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Ukraine supplies 90% of U.S. neon requirements

Ukraine supplies 90% of U.S. neon needs, and 70% of the world’s supply, according to data from the United Nations Conference on Trade and Development (UNCTAD).

So far, the war has affected global manufacturing inputs.

And going forward, UNCTAD projects that the war’s impact on container shipping is likely to intensify.

For its part, the Russian Federation accounts for 40% of the world’s palladium production.

All of these elements are used as inputs in the manufacture of high-tech products such as semiconductors and ion batteries.

In addition, the war in Ukraine and the economic restrictions that come with it have affected the rail route between China and Europe.

In 2021, when shippers were forced to abandon congested ports and severely limited air cargo, they turned to the China-Europe rail network, where demand soared more than 30%, to nearly 1.5 million TEUs.

Ukraine

Cargo from China, Japan and the Republic of Korea using the Trans-Siberian route is hampered.

Meanwhile, new routes are emerging, such as the central corridor of the Trans-Caspian international shipping route.

The war is also transforming the global oil and gas landscape.

In May 2022, the European Union agreed to phase out seaborne oil imports from the Russian Federation by the end of 2022.

But diversifying Russian gas imports will not be easy, given logistical hurdles, pipeline capacity constraints and the need to negotiate contracts and develop new import facilities.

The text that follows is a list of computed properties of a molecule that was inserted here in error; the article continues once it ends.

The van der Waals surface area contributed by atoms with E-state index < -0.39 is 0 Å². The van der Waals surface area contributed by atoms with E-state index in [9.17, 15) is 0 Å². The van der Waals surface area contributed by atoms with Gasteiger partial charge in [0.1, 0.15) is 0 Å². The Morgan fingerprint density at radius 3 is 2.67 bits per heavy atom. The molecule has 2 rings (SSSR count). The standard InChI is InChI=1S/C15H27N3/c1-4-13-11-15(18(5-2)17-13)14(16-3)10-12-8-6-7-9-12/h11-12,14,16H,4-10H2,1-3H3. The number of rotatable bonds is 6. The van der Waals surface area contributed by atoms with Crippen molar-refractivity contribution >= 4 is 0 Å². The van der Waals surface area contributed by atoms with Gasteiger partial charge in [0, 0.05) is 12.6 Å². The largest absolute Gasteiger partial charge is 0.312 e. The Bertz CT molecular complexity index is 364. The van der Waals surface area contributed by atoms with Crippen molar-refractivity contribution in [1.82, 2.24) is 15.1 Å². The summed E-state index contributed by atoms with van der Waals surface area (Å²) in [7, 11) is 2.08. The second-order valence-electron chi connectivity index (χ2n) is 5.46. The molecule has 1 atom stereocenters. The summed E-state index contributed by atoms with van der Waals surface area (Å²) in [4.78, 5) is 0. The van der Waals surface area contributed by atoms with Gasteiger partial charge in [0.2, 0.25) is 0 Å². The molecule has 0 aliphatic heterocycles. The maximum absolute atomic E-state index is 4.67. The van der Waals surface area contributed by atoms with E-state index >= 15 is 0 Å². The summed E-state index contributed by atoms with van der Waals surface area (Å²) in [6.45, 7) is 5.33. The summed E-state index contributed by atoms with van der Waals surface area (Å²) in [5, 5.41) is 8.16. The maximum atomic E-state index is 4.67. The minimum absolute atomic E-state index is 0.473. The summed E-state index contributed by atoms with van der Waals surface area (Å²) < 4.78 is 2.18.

Continued dependence is evident in Europe’s purchase of Russian gas since the beginning of the war.

However, Europe is exploring options for floating regasification units and reviewing plans for proposed onshore LNG terminals in, for example, Germany, France, the Netherlands and Poland.

Meanwhile, the United States and India have already increased their shipments of petroleum products to Europe.

Logistics

The war has had limited impact on container shipping. However, nine of the top 10 global container lines have suspended operations in the region and other logistics companies have abandoned the Russian market.

In addition to undermining connectivity in Black Sea ports, the war has amplified port congestion in Europe and led to longer customs controls.

Cargo destined for the Russian Federation requires transshipment at northern European ports, which were already congested.

 

Redacción Opportimes

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